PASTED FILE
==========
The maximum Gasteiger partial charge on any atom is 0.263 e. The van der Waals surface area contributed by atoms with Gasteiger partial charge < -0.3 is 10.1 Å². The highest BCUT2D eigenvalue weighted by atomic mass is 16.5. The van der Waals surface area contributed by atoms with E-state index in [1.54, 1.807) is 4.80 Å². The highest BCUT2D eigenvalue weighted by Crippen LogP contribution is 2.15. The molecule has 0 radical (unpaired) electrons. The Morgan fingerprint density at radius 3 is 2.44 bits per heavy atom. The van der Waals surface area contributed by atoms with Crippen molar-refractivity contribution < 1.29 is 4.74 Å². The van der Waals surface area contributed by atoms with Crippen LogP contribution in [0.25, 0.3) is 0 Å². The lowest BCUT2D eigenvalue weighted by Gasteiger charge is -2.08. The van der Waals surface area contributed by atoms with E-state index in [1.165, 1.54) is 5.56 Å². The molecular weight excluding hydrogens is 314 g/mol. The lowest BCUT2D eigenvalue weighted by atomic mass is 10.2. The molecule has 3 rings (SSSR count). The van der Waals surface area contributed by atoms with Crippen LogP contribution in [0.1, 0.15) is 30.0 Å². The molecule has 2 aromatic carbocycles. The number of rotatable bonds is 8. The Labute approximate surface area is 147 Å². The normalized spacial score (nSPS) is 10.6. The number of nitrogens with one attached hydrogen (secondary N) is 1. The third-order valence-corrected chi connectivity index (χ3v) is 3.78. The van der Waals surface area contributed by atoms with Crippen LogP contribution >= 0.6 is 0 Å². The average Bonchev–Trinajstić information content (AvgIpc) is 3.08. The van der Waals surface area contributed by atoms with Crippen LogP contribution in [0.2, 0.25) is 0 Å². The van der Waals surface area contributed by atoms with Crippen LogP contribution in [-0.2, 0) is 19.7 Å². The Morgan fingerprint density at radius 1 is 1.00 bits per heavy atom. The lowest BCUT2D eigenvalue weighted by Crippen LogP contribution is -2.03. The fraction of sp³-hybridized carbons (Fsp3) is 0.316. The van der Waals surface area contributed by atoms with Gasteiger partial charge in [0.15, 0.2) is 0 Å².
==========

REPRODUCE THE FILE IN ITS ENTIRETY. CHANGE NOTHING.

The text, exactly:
The maximum Gasteiger partial charge on any atom is 0.263 e. The van der Waals surface area contributed by atoms with Gasteiger partial charge < -0.3 is 10.1 Å². The highest BCUT2D eigenvalue weighted by atomic mass is 16.5. The van der Waals surface area contributed by atoms with E-state index in [1.54, 1.807) is 4.80 Å². The highest BCUT2D eigenvalue weighted by Crippen LogP contribution is 2.15. The molecule has 0 radical (unpaired) electrons. The Morgan fingerprint density at radius 3 is 2.44 bits per heavy atom. The van der Waals surface area contributed by atoms with Crippen molar-refractivity contribution < 1.29 is 4.74 Å². The van der Waals surface area contributed by atoms with Crippen LogP contribution in [0.25, 0.3) is 0 Å². The lowest BCUT2D eigenvalue weighted by Gasteiger charge is -2.08. The van der Waals surface area contributed by atoms with E-state index in [1.165, 1.54) is 5.56 Å². The molecular weight excluding hydrogens is 314 g/mol. The lowest BCUT2D eigenvalue weighted by atomic mass is 10.2. The molecule has 3 rings (SSSR count). The van der Waals surface area contributed by atoms with Crippen LogP contribution in [0.1, 0.15) is 30.0 Å². The molecule has 2 aromatic carbocycles. The number of rotatable bonds is 8. The Labute approximate surface area is 147 Å². The normalized spacial score (nSPS) is 10.6. The number of nitrogens with one attached hydrogen (secondary N) is 1. The third-order valence-corrected chi connectivity index (χ3v) is 3.78. The van der Waals surface area contributed by atoms with Crippen LogP contribution >= 0.6 is 0 Å². The average Bonchev–Trinajstić information content (AvgIpc) is 3.08. The van der Waals surface area contributed by atoms with Crippen LogP contribution in [0.2, 0.25) is 0 Å². The van der Waals surface area contributed by atoms with Crippen LogP contribution in [-0.2, 0) is 19.7 Å². The Morgan fingerprint density at radius 1 is 1.00 bits per heavy atom. The lowest BCUT2D eigenvalue weighted by Crippen LogP contribution is -2.03. The fraction of sp³-hybridized carbons (Fsp3) is 0.316. The van der Waals surface area contributed by atoms with Gasteiger partial charge in [0.15, 0.2) is 0 Å².